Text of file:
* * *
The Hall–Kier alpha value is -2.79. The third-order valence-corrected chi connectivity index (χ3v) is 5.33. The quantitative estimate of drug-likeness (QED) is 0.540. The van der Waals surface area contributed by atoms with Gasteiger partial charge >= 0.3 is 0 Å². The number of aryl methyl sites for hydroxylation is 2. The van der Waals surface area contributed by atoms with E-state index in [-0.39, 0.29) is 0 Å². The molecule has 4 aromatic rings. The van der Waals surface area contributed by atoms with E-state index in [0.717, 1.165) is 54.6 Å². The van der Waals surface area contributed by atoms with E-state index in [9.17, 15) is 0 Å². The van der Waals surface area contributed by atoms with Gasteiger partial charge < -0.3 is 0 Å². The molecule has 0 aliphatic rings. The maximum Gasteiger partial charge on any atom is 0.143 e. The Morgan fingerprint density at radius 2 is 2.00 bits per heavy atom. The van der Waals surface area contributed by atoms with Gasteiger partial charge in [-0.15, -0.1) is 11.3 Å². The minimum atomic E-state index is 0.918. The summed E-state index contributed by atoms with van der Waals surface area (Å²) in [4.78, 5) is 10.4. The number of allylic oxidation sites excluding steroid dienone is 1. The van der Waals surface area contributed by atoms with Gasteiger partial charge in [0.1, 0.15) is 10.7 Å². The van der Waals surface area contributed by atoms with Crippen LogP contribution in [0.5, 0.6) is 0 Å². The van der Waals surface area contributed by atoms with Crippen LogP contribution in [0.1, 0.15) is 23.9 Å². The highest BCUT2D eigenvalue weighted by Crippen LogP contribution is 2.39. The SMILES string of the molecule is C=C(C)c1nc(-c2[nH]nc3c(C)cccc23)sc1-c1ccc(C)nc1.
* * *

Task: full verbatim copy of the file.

The Hall–Kier alpha value is -2.79. The third-order valence-corrected chi connectivity index (χ3v) is 5.33. The quantitative estimate of drug-likeness (QED) is 0.540. The van der Waals surface area contributed by atoms with Gasteiger partial charge >= 0.3 is 0 Å². The number of aryl methyl sites for hydroxylation is 2. The van der Waals surface area contributed by atoms with E-state index in [-0.39, 0.29) is 0 Å². The molecule has 4 aromatic rings. The van der Waals surface area contributed by atoms with E-state index in [0.717, 1.165) is 54.6 Å². The van der Waals surface area contributed by atoms with E-state index in [9.17, 15) is 0 Å². The van der Waals surface area contributed by atoms with Gasteiger partial charge < -0.3 is 0 Å². The molecule has 0 aliphatic rings. The maximum Gasteiger partial charge on any atom is 0.143 e. The Morgan fingerprint density at radius 2 is 2.00 bits per heavy atom. The van der Waals surface area contributed by atoms with Gasteiger partial charge in [-0.15, -0.1) is 11.3 Å². The minimum atomic E-state index is 0.918. The summed E-state index contributed by atoms with van der Waals surface area (Å²) in [4.78, 5) is 10.4. The number of allylic oxidation sites excluding steroid dienone is 1. The van der Waals surface area contributed by atoms with Gasteiger partial charge in [0.1, 0.15) is 10.7 Å². The van der Waals surface area contributed by atoms with Crippen LogP contribution in [0.5, 0.6) is 0 Å². The van der Waals surface area contributed by atoms with Crippen LogP contribution in [0.1, 0.15) is 23.9 Å². The highest BCUT2D eigenvalue weighted by Crippen LogP contribution is 2.39. The SMILES string of the molecule is C=C(C)c1nc(-c2[nH]nc3c(C)cccc23)sc1-c1ccc(C)nc1.